The European Union, Japan, Australia, Brazil, Russia and China have created laws requiring the labeling of genetically modified foods, and over 90 percent of Americans want GMO foods labeled. (1)
Sixty to 70 percent of processed foods available in American grocery stores contain genetically modified ingredients;(2) a majority of non-organic meat has been raised on GMO corn and soybeans.
So what happened with the GMO-Labeling Bill?
Connecticut’s Genetically Engineered Foods bill was altered on May 4, 2012 to no longer require the labeling of GE foods.
Analiese Paik, editor of the Fairfield Green Food Guide (and co-founder of Right to Know Connecticut) interviewed Representative Roy about the changes to the bill. Rep. Roy said “The labeling provision was eliminated from the bill due to fears that it opened the state up to a lawsuit. The attorneys for the leadership and Governor’s office felt that the Constitutional Rights of Monsanto gave them the power to successfully sue the state. Their main duty was to protect the welfare of the state”.
Rep. Richard Roy of Milford, co-chair of the Environment Committee and the original sponsor of the bill, when reached for comment said “I feel very strongly that someone or some state has to challenge the use of the Bill of Rights, designed to protect we individuals, from using it to thwart the sharing of information and the subjugation of a whole industry. Residents of more than 50 other countries get simple information saying that saying that GMOs are present in a product. The freest society in the world cannot get that simple sentence.”|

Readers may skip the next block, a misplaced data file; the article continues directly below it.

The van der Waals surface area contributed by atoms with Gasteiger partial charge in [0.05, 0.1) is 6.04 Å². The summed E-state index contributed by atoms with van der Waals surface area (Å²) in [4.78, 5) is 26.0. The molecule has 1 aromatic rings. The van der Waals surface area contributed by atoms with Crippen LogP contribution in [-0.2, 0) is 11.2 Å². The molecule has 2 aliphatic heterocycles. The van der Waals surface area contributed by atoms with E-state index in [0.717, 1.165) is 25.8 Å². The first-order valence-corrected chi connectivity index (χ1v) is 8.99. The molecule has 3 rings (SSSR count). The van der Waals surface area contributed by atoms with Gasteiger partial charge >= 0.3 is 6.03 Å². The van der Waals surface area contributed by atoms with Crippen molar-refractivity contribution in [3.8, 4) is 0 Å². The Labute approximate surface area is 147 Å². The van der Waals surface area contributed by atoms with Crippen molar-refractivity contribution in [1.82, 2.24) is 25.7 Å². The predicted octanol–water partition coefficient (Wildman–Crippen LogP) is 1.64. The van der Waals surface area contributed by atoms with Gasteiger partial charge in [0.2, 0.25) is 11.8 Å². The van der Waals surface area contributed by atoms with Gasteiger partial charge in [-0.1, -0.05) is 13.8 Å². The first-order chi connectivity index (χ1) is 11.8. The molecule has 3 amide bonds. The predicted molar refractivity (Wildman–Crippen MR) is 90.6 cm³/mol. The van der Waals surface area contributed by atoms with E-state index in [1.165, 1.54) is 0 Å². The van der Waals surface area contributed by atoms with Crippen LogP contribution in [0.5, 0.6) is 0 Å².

As a result Right to Know CT withdrew its support from the labeling bill, as did CT NOFA, because the bill became meaningless.
However we have successfully drummed up legislative, voter and organizational support for the GMO-labeling cause, and we certainly aren’t done. Continue talking to your neighbors, friends and communities about the value of GMO-labeling. California looks like it might be on its way to a GMO-labeling provision being on their general ballot in November. Maybe if California sets the precedent, the other 19 states with proposed GMO-labeling provisions can follow!
Read more about Connecticut’s HB 5117 and what happened:
Organic farmers and advocates are concerned about the higher rates of herbicide and pesticide use encouraged by GMO crops. Consumers are concerned about potential health threats GMOs pose for people, animals and ecosystems.
CT NOFA is a partner with the national campaigns Right2Know and Just Label It!
CT NOFA is a plaintiff in a suit to prevent Monsanto from suing farmers whose crops are contaminated by patented genes